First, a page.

CHARLOTTE HUGHES uncovers the appalling story of a young mother punished for avoiding a violent partner, and exposes the tricks used to rob jobseekers of their rightful benefits.
I REGULARLY campaign outside my local jobcentre in Tameside against benefit sanctions, and at a recent demonstration I was approached by a young woman who had a baby with her.
She was clearly distressed and she had a very sore black eye. I asked her what was wrong. She was a bag of nerves. She went on to tell me that she had just escaped from the clutches of her very violent boyfriend.
The police had to rescue her from her home. She left with her baby, his clothes and the pram. She was shaking.
She is now staying at the local women’s refuge, a haven for women escaping violence.
She should be able to recover now, you would think. But she couldn’t.
She went on to explain that she had previously been attending a jobcentre in another town and was supposed to attend an interview at that jobcentre.
She couldn’t attend. Why? Because it’s the town where her ex-partner lives and she has to keep away due to the risk of violence to her and her baby.
She did the right thing and phoned the jobcentre, and they agreed on the phone that she didn’t have to attend — but they stopped her money.
She phoned the Department for Work and Pensions on their expensive number and it informed her that she had been sanctioned because she didn’t attend.
So that is why she was at my local jobcentre that day. She wanted advice.
I gave her some advice and a leaflet and she went inside the jobcentre.
I was shocked. The poor woman has gone through hell and is now paying the price for escaping. I hope that she is OK and manages to heal.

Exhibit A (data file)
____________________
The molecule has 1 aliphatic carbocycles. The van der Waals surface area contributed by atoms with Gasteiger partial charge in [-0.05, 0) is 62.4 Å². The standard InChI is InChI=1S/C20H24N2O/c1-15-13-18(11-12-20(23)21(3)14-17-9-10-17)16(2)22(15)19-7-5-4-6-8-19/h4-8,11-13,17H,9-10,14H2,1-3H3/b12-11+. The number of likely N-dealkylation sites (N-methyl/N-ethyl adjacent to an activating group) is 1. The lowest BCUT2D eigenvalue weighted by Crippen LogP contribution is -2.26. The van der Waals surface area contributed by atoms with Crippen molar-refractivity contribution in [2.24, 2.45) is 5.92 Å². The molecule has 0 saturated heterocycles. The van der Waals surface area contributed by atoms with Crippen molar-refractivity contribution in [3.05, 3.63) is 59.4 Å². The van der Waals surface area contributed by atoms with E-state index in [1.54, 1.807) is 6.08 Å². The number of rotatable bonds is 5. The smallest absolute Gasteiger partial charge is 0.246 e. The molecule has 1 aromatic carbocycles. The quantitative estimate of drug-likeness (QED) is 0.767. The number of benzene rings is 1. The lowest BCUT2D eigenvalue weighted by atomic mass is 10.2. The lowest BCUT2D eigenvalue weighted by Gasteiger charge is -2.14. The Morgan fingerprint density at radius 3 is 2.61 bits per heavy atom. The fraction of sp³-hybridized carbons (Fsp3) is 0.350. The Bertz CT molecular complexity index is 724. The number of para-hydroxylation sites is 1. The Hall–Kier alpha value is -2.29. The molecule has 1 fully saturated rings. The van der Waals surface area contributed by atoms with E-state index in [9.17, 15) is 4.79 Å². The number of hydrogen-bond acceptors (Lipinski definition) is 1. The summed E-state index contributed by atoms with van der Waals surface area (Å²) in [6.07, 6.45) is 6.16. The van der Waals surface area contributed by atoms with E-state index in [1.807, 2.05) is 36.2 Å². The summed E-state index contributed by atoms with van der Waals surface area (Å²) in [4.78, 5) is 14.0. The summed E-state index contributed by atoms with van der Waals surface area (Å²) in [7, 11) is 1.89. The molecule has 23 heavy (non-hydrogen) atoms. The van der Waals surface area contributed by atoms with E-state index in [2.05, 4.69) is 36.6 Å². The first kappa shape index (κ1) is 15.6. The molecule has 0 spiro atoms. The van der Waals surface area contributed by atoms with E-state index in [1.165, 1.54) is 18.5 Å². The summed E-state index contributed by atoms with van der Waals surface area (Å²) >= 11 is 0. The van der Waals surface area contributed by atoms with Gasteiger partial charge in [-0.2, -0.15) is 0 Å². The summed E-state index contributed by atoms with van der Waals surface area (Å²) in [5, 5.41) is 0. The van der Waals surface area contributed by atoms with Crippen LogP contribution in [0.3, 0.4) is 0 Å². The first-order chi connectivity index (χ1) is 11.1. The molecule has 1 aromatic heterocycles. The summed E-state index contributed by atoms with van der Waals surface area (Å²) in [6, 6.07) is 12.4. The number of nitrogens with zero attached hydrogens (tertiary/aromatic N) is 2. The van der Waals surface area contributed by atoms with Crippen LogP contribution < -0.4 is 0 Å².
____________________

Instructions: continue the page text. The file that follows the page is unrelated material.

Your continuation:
This made me feel sick to my stomach. I had to walk away for a minute to compose myself.
A man who I speak to on occasion walked over to me and started chatting.
He’s homeless and has problems, but he’s a nice bloke and I always take the time to speak to him.
He was a bit angry on this occasion. Our local council has cut its funding to the homeless organisation in our town, and in a small town nearby.
I had heard word of this last week, so was prepared. He was upset, he couldn’t understand why they would do this.
I agreed. I said neither do I. He said there’s nothing more important to him and what would he do now?
I told him that I would do my best to help.
There are no real homeless shelters in Tameside. There’s a few drop-ins and foodbanks but nothing at all to give them a bed for the night.
Homeless people have to travel to Manchester to get help, and that’s not easy. My local authority doesn’t have any duty of care towards the homeless and neither does it admit the real level of homelessness in the area.
Another man walked over to me. He was also angry. Jobcentre advisers told him to use a computer, but he physically couldn’t do it.
The DWP had put him on a course for a day but he still couldn’t do it. We gave him some advice, and he went in for his appointment. A little while later he came out. The jobcentre had offered him a job for £2.47 a hour — way below the legal wage.